By Gillian Judson
It is astonishing to me that we rarely talk about imagination in education.
At the same time, I do have a sense why this is the case: from at least Plato’s time, we’ve associated imagination with the irrational; imagination is “fantasy” and “make believe.”
Imagination is misunderstood.
Many teachers equate “imagination” with early learning. This couldn’t be farther from the truth. Others assume discussion of imagination in education refers to an arts-infused curriculum. Again: not true. Others consider imagination as a “frill”—who has time for “flights of fancy” when the contact we have with students is so limited and curricular demands are so great? The idea that imagination is at odds with rigorous, academic learning is a dangerous misconception.
These beliefs are deeply rooted and, I think, why many teachers don’t spend focused pedagogical time thinking about how to engage their students’ imaginations in learning.
And herein lies a great contradiction.
I have never actually met anyone who believes that being imaginative is a useless quality or that the imagination is a useless feature of the human mind. In reality, we constantly seem to acknowledge its importance. We want it for our kids—we admire it in others.
And yet we neglect it in schools.
I like psychologist Lev Vygotsky’s take on imagination. He said that imagination is a “higher psychological function connected to emotion and to all intellectual activity.” Two quick quotes that can help us understand imagination:
“…imagination is as necessary in geometry as it is in poetry. Everything that requires artistic transformation of reality, everything that is connected with interpretation and construction of something new, requires the indispensable participation of imagination”
“…imagination, as the basis of all creative activity, is an important component of absolutely all aspects of cultural life, enabling artistic, scientific, and technical creation alike”
Similarly, educational philosopher Kieran Egan situates the imagination at the heart of all learning—his work constantly shows how imagination is one of the great workhorses of all learning. The imagination represents the ability to envision the possible in all things. The imagination is something that we can educate; we can enrich this capacity in our students as they learn all aspects of the curriculum.
The theory of Imaginative Education exemplifies specific ways to engage the emotions and imaginations in learning. This is Kieran Egan’s demonstration of the practical ways that all teachers can tap into the generative power of imagination in all contexts.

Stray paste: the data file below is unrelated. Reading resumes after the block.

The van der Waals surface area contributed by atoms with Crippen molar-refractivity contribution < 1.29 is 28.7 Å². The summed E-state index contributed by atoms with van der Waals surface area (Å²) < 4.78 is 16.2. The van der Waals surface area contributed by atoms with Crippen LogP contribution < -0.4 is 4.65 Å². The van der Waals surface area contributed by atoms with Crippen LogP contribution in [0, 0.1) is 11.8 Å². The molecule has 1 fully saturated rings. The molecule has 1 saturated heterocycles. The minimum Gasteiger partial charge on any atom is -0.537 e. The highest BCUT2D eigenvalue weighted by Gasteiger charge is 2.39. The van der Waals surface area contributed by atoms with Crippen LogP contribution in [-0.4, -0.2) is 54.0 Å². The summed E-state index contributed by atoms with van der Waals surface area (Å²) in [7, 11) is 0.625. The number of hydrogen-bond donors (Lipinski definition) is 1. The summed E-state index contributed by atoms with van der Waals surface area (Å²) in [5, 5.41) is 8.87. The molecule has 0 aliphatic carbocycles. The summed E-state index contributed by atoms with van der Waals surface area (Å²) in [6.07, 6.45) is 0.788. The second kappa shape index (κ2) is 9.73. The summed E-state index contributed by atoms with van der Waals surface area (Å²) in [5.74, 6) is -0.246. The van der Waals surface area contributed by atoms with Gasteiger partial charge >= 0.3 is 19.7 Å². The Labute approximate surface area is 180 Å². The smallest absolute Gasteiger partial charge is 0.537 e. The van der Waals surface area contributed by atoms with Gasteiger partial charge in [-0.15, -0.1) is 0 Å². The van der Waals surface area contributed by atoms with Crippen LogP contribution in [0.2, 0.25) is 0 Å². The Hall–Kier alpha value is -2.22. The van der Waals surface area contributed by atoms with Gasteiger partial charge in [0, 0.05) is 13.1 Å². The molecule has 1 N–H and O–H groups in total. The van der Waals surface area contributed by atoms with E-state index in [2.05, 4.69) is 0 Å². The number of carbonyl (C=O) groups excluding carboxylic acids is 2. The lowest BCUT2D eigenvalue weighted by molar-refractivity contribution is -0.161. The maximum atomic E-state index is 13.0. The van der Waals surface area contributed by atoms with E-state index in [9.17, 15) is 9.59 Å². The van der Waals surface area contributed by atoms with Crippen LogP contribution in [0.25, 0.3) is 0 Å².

Two Key Points for Educators
1. The imagination plays a role in all learning—all people, all places.
2. There are particular cognitive tools we employ as imaginative beings to make sense of the world. These are tools educators can employ to make what they are teaching meaningful, memorable and inspiring.
The tools in the toolkit of the imaginative educator include such things as anomalies, narrative, agency, humanization, mystery, wonder, story-form, imagery, rhythm & pattern, humour, extremes and limits of reality and many more.
My concern is that teachers will continue on their dedicated, hard-working way, without a real sense of the potential of imagination to increase their student learning or the practical strategies they can employ to better teach the concepts they are passionate about.
My hope is that imagination can be understood.
Be part of a movement to acknowledge the value of imagination for learning; acknowledge the need to make learning as engaging as possible for all students. Easy ways to get involved:
- Share this post on social media if you want to start conversations about imagination in education.
- Leave a comment if you are also interested in/working toward situating imagination more centrally in education.
- Forward this post to any teachers you think could benefit from learning about strategies for engaging students in learning, or who could use some support for their imagination-focused teaching!
For more, see:
- Expanding & Enriching Relationships in Place-Based Education
- Three Toolkits To Help Maximize Student Learning & Engagement
- The Danger of Designing Lessons for Thinkers
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